Lance Armstrong can try for an eighth Tour de France title — if his team is clean in the run-up to cycling's premier race.
A day after Armstrong confirmed his comeback with the Astana squad, Tour director Christian Prudhomme cleared up any doubts over whether the team would be allowed to race next year. Astana was barred from the 2008 Tour because of past doping violations.
"They should be there if there are no ethical problems," Prudhomme said in a telephone interview Thursday. "They weren't at any of our races in 2008. If nothing happens in the coming months, they should be at our races in 2009."
To help persuade any doubters that he is clean, Armstrong said Thursday he has hired anti-doping expert Don Catlin to test him anytime, anywhere — and to post the results online for the world to see.
Prudhomme said he isn't sure whether Armstrong can still win after three years away from the sport or how next year's race will play out with the Texan — so dominant in winning seven straight from 1999-2005 — back in the cycling pack.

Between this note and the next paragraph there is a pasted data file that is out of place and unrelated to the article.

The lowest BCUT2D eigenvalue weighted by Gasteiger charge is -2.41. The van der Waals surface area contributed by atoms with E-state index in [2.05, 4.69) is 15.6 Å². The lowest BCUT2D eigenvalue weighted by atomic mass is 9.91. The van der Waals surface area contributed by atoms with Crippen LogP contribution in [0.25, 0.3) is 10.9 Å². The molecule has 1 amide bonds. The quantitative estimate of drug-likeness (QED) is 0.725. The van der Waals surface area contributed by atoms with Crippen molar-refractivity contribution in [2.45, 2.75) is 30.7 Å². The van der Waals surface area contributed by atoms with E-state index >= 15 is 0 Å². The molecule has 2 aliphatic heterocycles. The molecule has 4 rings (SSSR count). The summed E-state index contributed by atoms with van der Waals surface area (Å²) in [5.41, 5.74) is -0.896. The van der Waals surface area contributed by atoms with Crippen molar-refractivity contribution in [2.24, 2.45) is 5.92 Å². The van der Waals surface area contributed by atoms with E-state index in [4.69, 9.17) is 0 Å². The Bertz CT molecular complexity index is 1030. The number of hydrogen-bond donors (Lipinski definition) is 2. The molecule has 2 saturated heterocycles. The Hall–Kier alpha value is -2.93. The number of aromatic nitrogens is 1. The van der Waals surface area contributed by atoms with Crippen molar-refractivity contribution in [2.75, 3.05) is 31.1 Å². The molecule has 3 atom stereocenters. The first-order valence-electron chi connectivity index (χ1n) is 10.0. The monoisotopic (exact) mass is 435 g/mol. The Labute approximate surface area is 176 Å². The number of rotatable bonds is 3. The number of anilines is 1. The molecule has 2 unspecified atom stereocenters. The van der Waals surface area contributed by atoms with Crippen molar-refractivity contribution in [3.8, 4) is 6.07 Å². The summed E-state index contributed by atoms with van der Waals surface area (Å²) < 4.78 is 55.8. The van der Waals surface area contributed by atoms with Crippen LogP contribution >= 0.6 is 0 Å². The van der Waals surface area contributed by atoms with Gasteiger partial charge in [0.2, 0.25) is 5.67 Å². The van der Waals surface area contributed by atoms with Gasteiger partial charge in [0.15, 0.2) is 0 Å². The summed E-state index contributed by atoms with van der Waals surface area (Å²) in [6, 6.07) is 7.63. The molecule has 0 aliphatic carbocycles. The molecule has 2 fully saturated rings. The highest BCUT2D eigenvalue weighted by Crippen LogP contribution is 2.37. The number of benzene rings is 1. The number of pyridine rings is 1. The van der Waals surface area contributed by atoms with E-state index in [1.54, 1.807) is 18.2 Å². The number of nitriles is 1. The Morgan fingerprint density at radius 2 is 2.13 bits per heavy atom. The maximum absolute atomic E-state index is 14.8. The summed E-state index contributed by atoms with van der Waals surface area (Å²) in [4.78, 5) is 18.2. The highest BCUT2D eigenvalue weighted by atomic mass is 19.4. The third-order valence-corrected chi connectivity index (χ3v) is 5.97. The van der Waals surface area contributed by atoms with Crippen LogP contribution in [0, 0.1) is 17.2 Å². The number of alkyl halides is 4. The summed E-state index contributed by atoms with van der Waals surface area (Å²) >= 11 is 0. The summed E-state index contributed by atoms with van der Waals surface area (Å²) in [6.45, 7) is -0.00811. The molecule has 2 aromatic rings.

But this much Prudhomme is certain of: Almost everyone is talking about the cancer survivor's surprise comeback, even in remote regions of France, a country where Armstrong has long stirred mixed emotions.
Prudhomme said he spent Wednesday at a race in western France, the Tour of Poitou-Charentes, and that "practically the whole day, people spoke to me about the return of Lance Armstrong."
"The fact that he is a star … means that this touches everyone," he said.
Tour beset by doping scandals
Prudhomme said it was too early to say whether the extra attention generated by Armstrong will prove good or bad for the Tour, which has been beset by doping scandals in recent years.
He said he wants to ensure the race retains its "humanity" — meaning that riders appear to be making a real effort and not just flying up tough mountain passes as they seemingly did when doping was more widespread.
"If you have that humanity with Lance Armstrong, then we will have a very beautiful Tour de France," Prudhomme said.
The 2009 Tour sets off July 4 from the rich principality of Monaco on the Mediterranean coast. The rest of the three-week route will be unveiled next month.
Prudhomme refused to reveal details now, but said this year's itinerary "will allow for suspense right until the end."